His most compelling observation was what he calls the redfish "cone of vision” is something I have quoted many times in print, on the radio and in lectures.

This is the zone that an angler should try to work around when sight-casting to reds. If a redfish's head were a clock, its eyes would be at 2 and 10 o'clock. The fish can basically see to 4 o'clock on the right side and 8 o'clock on the left, but 5, 6 and 7 o'clock are blind spots.

An angler should always make a point to throw the bait directly in front of the fish or even with its head.

My career would have never gotten to this stage if the Lord had not put Holder in my life and for that I am forever grateful. I would have also never had as much insight into the world of redfish that has allowed me to consistently catch these super sport fish.

We are at a place in the outdoors business where everyone can be an instant celebrity (or so they think) by throwing up a few fishing clips on Youtube or creating a blog. Real outdoors innovators however dedicate much time in the field and that is something Ed Holder did.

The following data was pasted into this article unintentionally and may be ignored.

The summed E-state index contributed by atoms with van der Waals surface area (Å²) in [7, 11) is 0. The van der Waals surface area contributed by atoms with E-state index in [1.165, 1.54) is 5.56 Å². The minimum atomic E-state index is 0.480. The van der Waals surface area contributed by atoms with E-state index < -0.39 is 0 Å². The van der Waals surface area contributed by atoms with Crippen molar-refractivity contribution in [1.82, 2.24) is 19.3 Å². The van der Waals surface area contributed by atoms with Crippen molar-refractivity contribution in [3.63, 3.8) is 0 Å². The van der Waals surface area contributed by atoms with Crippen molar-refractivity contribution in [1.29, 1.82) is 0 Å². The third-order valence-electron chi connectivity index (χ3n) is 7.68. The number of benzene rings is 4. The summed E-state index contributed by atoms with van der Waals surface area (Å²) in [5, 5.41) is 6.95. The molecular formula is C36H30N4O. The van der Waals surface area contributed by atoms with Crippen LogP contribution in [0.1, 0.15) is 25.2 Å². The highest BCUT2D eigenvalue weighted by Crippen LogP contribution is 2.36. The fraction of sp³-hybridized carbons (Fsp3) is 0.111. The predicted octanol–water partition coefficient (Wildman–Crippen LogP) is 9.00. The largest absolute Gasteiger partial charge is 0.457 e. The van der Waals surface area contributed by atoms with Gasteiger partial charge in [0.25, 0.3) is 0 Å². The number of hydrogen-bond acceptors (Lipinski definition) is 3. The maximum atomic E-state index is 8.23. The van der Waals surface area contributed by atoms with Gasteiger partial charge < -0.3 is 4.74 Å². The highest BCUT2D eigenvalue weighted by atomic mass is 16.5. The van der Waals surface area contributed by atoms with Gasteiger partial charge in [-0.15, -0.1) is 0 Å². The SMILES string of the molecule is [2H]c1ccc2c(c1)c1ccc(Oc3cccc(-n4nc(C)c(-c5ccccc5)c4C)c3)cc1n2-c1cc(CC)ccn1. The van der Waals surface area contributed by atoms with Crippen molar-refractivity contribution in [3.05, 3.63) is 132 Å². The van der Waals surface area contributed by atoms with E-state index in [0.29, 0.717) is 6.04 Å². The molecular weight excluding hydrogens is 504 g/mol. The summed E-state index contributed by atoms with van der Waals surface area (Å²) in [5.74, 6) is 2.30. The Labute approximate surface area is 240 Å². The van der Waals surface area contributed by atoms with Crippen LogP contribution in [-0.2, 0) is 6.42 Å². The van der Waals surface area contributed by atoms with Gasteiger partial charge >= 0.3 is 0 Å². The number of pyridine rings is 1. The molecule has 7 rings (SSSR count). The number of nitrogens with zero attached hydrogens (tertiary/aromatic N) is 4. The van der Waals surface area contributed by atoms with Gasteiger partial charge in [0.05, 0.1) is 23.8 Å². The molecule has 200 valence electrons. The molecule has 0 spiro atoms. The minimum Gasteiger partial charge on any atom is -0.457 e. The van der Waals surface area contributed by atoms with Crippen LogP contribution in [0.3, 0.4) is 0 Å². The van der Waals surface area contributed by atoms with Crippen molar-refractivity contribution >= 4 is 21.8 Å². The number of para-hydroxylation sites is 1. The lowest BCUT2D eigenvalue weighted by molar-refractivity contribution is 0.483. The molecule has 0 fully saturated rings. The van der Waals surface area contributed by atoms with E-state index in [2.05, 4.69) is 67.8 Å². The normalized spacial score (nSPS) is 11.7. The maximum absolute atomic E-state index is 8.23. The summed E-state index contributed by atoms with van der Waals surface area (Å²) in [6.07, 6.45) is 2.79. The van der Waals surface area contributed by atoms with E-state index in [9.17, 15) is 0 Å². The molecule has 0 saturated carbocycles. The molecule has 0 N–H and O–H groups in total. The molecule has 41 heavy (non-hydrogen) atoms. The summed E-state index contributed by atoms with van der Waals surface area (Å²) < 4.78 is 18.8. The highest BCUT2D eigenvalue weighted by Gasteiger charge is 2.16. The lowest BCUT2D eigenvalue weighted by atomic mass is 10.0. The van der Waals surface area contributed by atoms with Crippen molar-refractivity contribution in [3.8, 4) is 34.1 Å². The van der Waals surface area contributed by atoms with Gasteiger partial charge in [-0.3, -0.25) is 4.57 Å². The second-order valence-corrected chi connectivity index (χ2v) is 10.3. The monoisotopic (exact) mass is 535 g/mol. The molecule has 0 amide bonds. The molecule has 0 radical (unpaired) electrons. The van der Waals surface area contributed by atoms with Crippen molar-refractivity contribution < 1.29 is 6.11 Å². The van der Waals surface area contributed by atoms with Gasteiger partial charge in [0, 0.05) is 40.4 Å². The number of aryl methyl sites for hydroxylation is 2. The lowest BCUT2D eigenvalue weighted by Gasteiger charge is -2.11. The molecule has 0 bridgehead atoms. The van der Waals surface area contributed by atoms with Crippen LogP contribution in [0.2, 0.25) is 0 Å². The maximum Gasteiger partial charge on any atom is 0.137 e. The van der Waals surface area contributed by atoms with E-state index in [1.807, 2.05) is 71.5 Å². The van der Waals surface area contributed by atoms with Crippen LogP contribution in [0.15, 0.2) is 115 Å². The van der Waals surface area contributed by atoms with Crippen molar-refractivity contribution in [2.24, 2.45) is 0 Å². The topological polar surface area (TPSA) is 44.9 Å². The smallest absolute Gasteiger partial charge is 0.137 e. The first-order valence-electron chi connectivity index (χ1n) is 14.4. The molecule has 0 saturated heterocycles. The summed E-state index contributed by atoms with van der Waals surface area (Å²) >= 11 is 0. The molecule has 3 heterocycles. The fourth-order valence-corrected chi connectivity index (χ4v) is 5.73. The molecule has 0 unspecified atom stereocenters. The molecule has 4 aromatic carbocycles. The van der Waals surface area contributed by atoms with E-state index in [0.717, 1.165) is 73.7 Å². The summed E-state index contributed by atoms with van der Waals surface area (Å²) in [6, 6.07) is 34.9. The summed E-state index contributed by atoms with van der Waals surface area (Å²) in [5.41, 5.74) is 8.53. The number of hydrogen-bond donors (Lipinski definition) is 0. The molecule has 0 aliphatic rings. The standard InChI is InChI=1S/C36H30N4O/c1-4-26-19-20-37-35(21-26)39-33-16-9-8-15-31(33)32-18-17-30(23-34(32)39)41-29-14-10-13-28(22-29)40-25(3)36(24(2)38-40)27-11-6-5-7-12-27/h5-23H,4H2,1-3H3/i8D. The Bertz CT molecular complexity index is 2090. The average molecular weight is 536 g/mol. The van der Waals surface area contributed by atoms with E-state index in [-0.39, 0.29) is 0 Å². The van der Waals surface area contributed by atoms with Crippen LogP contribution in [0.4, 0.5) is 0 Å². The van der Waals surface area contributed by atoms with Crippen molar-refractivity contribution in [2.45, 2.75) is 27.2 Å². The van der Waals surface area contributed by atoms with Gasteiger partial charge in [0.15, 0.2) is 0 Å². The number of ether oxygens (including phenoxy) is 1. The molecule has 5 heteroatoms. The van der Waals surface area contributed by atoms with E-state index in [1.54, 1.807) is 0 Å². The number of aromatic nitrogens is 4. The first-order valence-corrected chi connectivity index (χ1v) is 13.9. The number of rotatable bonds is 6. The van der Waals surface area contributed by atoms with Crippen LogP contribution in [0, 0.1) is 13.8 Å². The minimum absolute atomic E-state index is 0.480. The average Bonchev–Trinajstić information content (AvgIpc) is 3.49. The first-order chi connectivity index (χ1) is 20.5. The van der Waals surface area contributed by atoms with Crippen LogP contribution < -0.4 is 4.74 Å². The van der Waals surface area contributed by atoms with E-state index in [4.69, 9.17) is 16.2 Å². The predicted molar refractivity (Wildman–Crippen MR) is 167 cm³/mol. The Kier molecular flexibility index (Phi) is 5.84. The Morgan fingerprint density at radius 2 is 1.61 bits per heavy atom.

Ed Holder was a great writer, an effective mentor and the most skilled pursuer of redfish I have ever met.

I rarely see a redfish without thinking of him.

(To contact Chester Moore, e-mail him at You can watch him on Saturdays at 10 a.m. on “God’s Outdoors with Chester Moore” and listen to “Moore Outdoors” Fridays from 6-7 p.m. on Newstalk AM 560 KLVI.)

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     Summer is one of the best times to seek catfish in Southeast Texas and thankfully, for local anglers without a boat, there are catfish in just about every canal, drainage ditch and bayou in the area.
      Fishing from the bank has its disadvantages but there is a way around it. This involves making the fish come to you.
      European catfish and carp anglers who typically fish exclusively from the bank use a system called “ground baiting,” which involves putting chum out with the bait. They attach a small cylindrical device above their swivel, which holds chum and dispenses it as the water rushes by. The problem is these rigs are not readily available in our marketplace.
      However, with a little ingenuity, taking a 35-millimeter film canister, punching a hole in the bottom and on the lid and then punching more holes along the side can make a similar device. This acts as a perfect chumming device and is very inexpensive.